{% else %}
                <h1>Edit Role</h1>
            {% endif %}
            <br/>
            {{ wtf.quick_form(form) }}
        </div>
      </div>
    </div>
  </div>
</div>
{% endblock %}

We use the add_role variable above the same way we used the add_department variable for the department.html template.

Once again, let's update the admin menu with the correct link:

<!-- app/templates/base.html -->

<!-- Modify nav bar menu -->
<li><a href="{{ url_for(&apos;admin.list_roles&apos;) }}">Roles</a></li>

Re-start the server. You should now be able to access the Roles page, and add, edit and delete roles.

Employees

Now to work on listing employees, as well as assigning them departments and roles.

Forms

We'll need a form to assign each employee a department and role. Add the following to the admin/forms.py file:

# app/admin/forms.py

# update imports
from wtforms.ext.sqlalchemy.fields import QuerySelectField

from ..models import Department, Role

# existing code remains

class EmployeeAssignForm(FlaskForm):
    """
    Form for admin to assign departments and roles to employees
    """
    department = QuerySelectField(query_factory=lambda: Department.query.all(),
                                  get_label="name")
    role = QuerySelectField(query_factory=lambda: Role.query.all(),
                            get_label="name")
    submit = SubmitField(&apos;Submit&apos;)

We have imported a new field type, QuerySelectField, which we use for both the department and role fields. This will query the database for all departments and roles. The admin user will select one department and one role using the form on the front-end.

Views

Add the following code to the admin/views.py file:

# app/admin/views.py

# update imports
from forms import DepartmentForm, EmployeeAssignForm, RoleForm
from ..models import Department, Employee, Role

# existing code remains

# Employee Views

@admin.route(&apos;/employees&apos;)
@login_required
def list_employees():
    """
    List all employees
    """
    check_admin()

    employees = Employee.query.all()
    return render_template(&apos;admin/employees/employees.html&apos;,
                           employees=employees, title=&apos;Employees&apos;)

@admin.route(&apos;/employees/assign/<int:id>&apos;, methods=[&apos;GET&apos;, &apos;POST&apos;])
@login_required
def assign_employee(id):
    """
    Assign a department and a role to an employee
    """
    check_admin()

    employee = Employee.query.get_or_404(id)

    # prevent admin from being assigned a department or role
    if employee.is_admin:
        abort(403)

    form = EmployeeAssignForm(obj=employee)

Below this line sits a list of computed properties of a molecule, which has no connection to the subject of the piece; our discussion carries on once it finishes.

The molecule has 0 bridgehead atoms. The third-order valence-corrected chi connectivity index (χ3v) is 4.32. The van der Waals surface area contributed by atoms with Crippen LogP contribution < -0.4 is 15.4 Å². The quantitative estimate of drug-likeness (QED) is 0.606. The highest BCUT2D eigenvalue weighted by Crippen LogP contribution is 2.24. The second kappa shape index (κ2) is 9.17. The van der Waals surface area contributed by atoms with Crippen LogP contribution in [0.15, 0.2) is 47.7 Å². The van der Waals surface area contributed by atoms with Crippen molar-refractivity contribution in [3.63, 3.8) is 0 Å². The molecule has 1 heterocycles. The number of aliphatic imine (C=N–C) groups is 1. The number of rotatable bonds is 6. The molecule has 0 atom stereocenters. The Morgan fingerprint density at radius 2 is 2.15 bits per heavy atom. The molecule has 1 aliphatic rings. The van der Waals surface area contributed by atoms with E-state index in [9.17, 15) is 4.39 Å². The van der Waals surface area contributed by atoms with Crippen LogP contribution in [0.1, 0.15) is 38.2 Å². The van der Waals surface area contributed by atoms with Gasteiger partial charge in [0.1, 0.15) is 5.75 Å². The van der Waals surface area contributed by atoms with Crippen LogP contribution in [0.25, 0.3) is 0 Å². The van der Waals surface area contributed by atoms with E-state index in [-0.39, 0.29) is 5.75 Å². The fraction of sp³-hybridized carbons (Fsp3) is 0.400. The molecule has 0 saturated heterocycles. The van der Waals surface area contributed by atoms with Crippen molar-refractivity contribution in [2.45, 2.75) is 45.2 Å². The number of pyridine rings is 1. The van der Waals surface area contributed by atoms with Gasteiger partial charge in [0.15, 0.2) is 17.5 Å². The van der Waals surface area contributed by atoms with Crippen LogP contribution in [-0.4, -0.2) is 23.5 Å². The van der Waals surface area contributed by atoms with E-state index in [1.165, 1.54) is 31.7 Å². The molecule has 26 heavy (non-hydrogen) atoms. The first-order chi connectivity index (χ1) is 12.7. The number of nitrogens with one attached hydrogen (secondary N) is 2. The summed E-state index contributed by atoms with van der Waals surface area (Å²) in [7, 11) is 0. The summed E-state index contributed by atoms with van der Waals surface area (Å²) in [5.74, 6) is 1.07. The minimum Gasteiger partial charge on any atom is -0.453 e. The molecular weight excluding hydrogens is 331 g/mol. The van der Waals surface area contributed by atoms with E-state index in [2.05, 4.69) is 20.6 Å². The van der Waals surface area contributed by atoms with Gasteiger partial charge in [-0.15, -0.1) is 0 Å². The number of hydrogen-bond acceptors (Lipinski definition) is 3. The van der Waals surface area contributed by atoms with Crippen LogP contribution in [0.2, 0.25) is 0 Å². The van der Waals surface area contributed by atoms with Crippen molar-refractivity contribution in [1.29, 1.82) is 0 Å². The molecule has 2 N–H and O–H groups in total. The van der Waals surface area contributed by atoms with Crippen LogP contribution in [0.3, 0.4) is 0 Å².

if form.validate_on_submit():
        employee.department = form.department.data
        employee.role = form.role.data
        db.session.add(employee)
        db.session.commit()
        flash(&apos;You have successfully assigned a department and role.&apos;)

        # redirect to the roles page
        return redirect(url_for(&apos;admin.list_employees&apos;))

    return render_template(&apos;admin/employees/employee.html&apos;,
                           employee=employee, form=form,
                           title=&apos;Assign Employee&apos;)

The list_employees view queries the database for all employees and assigns them to the variable employees, which we will use to list them in the template.

The assign_employee view takes an employee ID. First, it checks whether the employee is an admin user; if it is, a 403 Forbidden error is thrown. If not, it updates the employee.department and employee.role with the selected data from the form, essentially assigning the employee a new department and role.

Templates

Create a employees directory in the templates/admin directory. In it, create the employees.html and employee.html files:

<!-- app/templates/admin/employees/employees.html -->

{% import "bootstrap/utils.html" as utils %}
{% extends "base.html" %}
{% block title %}Employees{% endblock %}
{% block body %}
<div class="content-section">
  <div class="outer">
    <div class="middle">
      <div class="inner">
        <br/>
        {{ utils.flashed_messages() }}
        <br/>
        <h1 style="text-align:center;">Employees</h1>
        {% if employees %}
          <hr class="intro-divider">
          <div class="center">
            <table class="table table-striped table-bordered">
              <thead>
                <tr>
                  <th width="15%"> Name </th>